You all remember The Shack, right? If you do, you probably remember the debates and controversy that arose around this famous novel and movie adaptation.
Challies published a helpful article entitled, “What Does the Shack Really Teach?” that revealed the false teaching laced within the masterful story telling of The Shack author, Paul Young. Countless articles swirled around on social media decrying the heresy and twisted view of God The Shack portrayed.
I got in on the action. I shared those articles and got into debates with people that loved the book and movie. And then I watched a video of Paul Young’s testimony. I listened as he described the pain he had experienced in life and the past sins he regretted. He talked about how his controlling, abusive father influenced Young’s view of God. He talked about the brokenness that sin had caused and the relationships it destroyed. He described how he used to view Christianity as nothing more than a facade to hide the pain--trying to maintain an image so that others didn’t see the suffering. It was from this pain and brokenness that Paul Young wrote The Shack. If you read or watch it, you’ll see that Young’s depiction of God and Christianity is the exact antithesis of his past. He depicts God as a loving mother-figure instead of a controlling father-figure. He ignores eternal punishment and says that God didn’t plan the Cross, because that would make him a “cosmic child abuser.” As a result, Young presents a picture of God that is unscriptural.
The reality is, there are a lot of broken people out there. They have been mistreated, abused, and deeply hurt, and it’s common for them to form their own custom-made theology that eases the pain of their past, even if that theology doesn’t line up with Scripture.
And so I found myself experiencing two reactions: aversion toward Young’s bad theology, yet sympathy toward his story. Which reaction is supposed to win out? Should I expose his false teaching with no sympathy, or should I sympathize with his pain, remain silent and just listen to his message ‘with a grain of salt’?
The answer should not be either/or--it should be both/and. It’s common for broken people to form their bad theology from their pain, so how should we respond to them? We should respond with both sympathy toward their story and intolerance toward their theology. What does that look like? 1 Timothy 2:24-26 gives us the answer:
“And the Lord's servant must not be quarrelsome but kind to everyone, able to teach, patiently enduring evil, correcting his opponents with gentleness. God may perhaps grant them repentance leading to a knowledge of the truth, and they may come to their senses and escape from the snare of the devil, after being captured by him to do his will.”
What a beautifully balanced approach this is. Too often, I see fellow Christians (and I’m guilty as well) condemning false teaching with little to no compassion or gentleness to the person who holds to that teaching.
We trample human beings in order to destroy their bad theology. We laugh and mock at these people as if they were beyond repentance. We see the correction of their theology as more important than the salvation of their souls.
But Paul tells Timothy to correct them “with gentleness.” Why? Because “God may perhaps grant them repentance leading to a knowledge of the truth, and they may come to their senses and escape from the snare of the devil, after being captured by him to do his will.” In other words, our correction of false teaching should be driven and motivated by compassion for the false teacher. Instead of seeing our opponent as the devil himself, we should see him as someone who has been “captured by him to do his will.”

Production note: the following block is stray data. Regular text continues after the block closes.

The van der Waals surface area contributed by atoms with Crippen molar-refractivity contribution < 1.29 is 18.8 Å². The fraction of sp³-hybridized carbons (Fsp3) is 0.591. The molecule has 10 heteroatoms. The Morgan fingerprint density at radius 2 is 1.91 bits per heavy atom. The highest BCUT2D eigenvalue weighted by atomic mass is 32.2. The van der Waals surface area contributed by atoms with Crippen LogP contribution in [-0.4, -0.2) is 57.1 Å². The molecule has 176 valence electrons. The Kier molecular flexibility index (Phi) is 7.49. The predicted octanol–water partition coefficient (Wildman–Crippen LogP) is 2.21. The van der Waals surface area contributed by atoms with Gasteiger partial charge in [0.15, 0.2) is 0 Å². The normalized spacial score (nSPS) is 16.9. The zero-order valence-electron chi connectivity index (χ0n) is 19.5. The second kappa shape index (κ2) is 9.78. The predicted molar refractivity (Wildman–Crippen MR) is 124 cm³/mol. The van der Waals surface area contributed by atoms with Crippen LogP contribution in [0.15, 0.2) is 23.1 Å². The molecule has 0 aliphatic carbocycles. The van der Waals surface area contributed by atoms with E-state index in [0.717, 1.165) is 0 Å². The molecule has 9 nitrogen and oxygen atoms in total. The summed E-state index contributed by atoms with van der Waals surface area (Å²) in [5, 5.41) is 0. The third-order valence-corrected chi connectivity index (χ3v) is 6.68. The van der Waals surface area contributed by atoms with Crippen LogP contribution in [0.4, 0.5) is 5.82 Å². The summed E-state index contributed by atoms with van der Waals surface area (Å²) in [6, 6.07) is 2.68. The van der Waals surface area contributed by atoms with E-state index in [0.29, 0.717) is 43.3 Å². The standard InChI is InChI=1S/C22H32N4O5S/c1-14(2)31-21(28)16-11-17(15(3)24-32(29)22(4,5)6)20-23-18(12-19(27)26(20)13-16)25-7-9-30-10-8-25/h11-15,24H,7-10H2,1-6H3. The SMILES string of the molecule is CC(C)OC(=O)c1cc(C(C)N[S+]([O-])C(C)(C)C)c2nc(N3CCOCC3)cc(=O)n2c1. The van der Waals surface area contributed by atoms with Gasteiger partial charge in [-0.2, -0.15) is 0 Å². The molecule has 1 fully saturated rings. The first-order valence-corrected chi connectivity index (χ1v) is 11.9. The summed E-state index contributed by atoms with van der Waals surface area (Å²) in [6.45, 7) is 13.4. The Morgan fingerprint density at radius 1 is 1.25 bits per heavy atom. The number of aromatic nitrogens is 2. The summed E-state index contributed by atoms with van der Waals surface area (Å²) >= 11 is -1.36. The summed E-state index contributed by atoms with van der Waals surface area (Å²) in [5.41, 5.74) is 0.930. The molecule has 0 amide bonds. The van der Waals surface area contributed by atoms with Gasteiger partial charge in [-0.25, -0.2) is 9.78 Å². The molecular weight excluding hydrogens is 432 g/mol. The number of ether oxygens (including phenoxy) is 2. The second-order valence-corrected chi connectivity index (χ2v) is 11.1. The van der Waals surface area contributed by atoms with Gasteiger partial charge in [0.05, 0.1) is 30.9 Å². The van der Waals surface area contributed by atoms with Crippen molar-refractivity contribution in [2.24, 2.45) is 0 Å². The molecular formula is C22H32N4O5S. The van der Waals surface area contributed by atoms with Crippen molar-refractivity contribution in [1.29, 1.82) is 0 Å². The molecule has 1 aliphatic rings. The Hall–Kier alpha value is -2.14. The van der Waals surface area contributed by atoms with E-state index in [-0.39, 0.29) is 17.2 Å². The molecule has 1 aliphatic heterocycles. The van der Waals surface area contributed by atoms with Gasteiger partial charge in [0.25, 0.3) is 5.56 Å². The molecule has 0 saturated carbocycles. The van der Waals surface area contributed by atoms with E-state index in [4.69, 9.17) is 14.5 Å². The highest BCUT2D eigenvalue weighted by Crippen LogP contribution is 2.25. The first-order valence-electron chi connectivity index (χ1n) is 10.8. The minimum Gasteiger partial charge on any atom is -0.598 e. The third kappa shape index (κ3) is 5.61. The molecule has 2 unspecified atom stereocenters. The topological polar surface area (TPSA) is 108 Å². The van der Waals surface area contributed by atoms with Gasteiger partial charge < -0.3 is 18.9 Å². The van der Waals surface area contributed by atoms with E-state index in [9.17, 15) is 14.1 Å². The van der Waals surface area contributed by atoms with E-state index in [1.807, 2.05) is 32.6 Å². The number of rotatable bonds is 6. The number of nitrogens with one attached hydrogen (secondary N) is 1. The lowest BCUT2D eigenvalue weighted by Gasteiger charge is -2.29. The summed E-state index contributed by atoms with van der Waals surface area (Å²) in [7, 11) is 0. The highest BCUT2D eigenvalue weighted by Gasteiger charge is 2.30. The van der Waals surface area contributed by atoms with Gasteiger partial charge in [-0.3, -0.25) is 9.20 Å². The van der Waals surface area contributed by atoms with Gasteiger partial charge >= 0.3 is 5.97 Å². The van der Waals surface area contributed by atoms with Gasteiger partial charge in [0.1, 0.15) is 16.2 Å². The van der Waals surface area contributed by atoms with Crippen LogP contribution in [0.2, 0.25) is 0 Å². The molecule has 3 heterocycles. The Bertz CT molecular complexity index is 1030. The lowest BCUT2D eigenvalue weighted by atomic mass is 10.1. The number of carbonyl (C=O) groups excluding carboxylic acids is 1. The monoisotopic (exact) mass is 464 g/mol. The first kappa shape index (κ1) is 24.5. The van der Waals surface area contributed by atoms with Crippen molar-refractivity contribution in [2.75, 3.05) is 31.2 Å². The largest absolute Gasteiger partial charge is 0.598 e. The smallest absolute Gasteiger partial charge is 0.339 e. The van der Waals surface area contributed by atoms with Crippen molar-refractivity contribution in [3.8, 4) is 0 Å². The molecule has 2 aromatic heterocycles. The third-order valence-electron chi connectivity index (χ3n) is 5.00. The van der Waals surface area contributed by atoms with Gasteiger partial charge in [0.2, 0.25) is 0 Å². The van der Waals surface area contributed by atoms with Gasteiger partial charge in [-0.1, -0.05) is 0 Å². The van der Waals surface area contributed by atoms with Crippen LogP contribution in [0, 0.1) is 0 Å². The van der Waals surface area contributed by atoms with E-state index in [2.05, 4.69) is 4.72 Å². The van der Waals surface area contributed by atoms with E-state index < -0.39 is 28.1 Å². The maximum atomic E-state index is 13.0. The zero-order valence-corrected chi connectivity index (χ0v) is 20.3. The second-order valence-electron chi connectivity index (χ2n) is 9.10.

Yes, bad theology must be confronted and corrected without exception, but we must confront that bad theology with gentleness, instead of making it even tougher for our opponents to repent by our harsh, hateful, venomous words. Whether in person, or on social media, we must confront our opponents out of love for their souls. They’re trapped, they have lost their senses, they’re captured by the devil to do his will. Have pity on them. Pray that God will rescue them from “the snare of the devil.”
Now, I understand that not all false teaching comes from broken people. Some false teachers are fueled by nothing more than greed, lust, and deception. They don’t hold to their view of God sincerely, but see God as a means to personal gain. There are false teachers out there who truly are “wolves in sheep’s clothing.” Correcting opposition with gentleness does not negate other Scriptural commands to separate from false teachers, but the Bible doesn’t give us warrant to mock and deride them. We don’t get to decide who ‘deserves’ repentance.
So I encourage you: expose false teaching in such a way that gives the false teacher opportunity to repent. Don’t harden him further by your words. Perhaps, if you have opportunity, hear their story first. Listen to the pain they have experienced and how they came to their conclusions, not so that you can better accept their teaching, but so that you have a heart of compassion as you seek to guide them back to the truth.
God just might grant them repentance. The question is, do you even want them to repent?
Aaron Berry earned both his undergrad and MA in Bible at Bob Jones University. He, along with his wife, Hanna, and daughter, Brooklyn, currently live in Detroit, MI, where Aaron is pursuing his MDiv degree while serving as the Director of Recruitment at Detroit Baptist Theological Seminary and working on staff at Inter-City Baptist Church. You can follow him on twitter @AaronMBerry
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